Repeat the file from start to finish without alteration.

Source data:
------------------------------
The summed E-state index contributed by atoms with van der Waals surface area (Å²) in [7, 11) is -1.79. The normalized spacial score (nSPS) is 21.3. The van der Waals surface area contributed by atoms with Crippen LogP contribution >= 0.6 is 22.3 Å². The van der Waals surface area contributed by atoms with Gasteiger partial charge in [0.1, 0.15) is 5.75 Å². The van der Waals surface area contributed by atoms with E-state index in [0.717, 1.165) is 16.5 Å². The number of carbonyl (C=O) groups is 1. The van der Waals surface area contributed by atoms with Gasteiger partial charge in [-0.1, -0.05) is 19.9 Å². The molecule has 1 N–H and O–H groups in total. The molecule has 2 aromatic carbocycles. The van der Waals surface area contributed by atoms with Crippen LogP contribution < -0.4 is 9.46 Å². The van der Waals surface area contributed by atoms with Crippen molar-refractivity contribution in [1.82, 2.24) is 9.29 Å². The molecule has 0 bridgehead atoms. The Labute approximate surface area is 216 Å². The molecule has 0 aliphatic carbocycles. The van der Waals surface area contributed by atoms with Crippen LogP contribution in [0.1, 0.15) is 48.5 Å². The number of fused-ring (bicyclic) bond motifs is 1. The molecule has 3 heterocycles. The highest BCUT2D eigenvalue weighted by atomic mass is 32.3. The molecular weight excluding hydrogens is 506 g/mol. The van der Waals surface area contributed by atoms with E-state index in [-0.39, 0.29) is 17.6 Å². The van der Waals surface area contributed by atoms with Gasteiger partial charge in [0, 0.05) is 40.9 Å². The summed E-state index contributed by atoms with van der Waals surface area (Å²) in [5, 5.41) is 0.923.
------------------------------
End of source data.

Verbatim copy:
The summed E-state index contributed by atoms with van der Waals surface area (Å²) in [7, 11) is -1.79. The normalized spacial score (nSPS) is 21.3. The van der Waals surface area contributed by atoms with Crippen LogP contribution >= 0.6 is 22.3 Å². The van der Waals surface area contributed by atoms with Gasteiger partial charge in [0.1, 0.15) is 5.75 Å². The van der Waals surface area contributed by atoms with E-state index in [0.717, 1.165) is 16.5 Å². The number of carbonyl (C=O) groups is 1. The van der Waals surface area contributed by atoms with Gasteiger partial charge in [-0.1, -0.05) is 19.9 Å². The molecule has 1 N–H and O–H groups in total. The molecule has 2 aromatic carbocycles. The van der Waals surface area contributed by atoms with Crippen LogP contribution < -0.4 is 9.46 Å². The van der Waals surface area contributed by atoms with Crippen molar-refractivity contribution in [1.82, 2.24) is 9.29 Å². The molecule has 0 bridgehead atoms. The Labute approximate surface area is 216 Å². The molecule has 0 aliphatic carbocycles. The van der Waals surface area contributed by atoms with Crippen LogP contribution in [0.1, 0.15) is 48.5 Å². The number of fused-ring (bicyclic) bond motifs is 1. The molecule has 3 heterocycles. The highest BCUT2D eigenvalue weighted by atomic mass is 32.3. The molecular weight excluding hydrogens is 506 g/mol. The van der Waals surface area contributed by atoms with E-state index in [-0.39, 0.29) is 17.6 Å². The van der Waals surface area contributed by atoms with Gasteiger partial charge in [0, 0.05) is 40.9 Å². The summed E-state index contributed by atoms with van der Waals surface area (Å²) in [5, 5.41) is 0.923.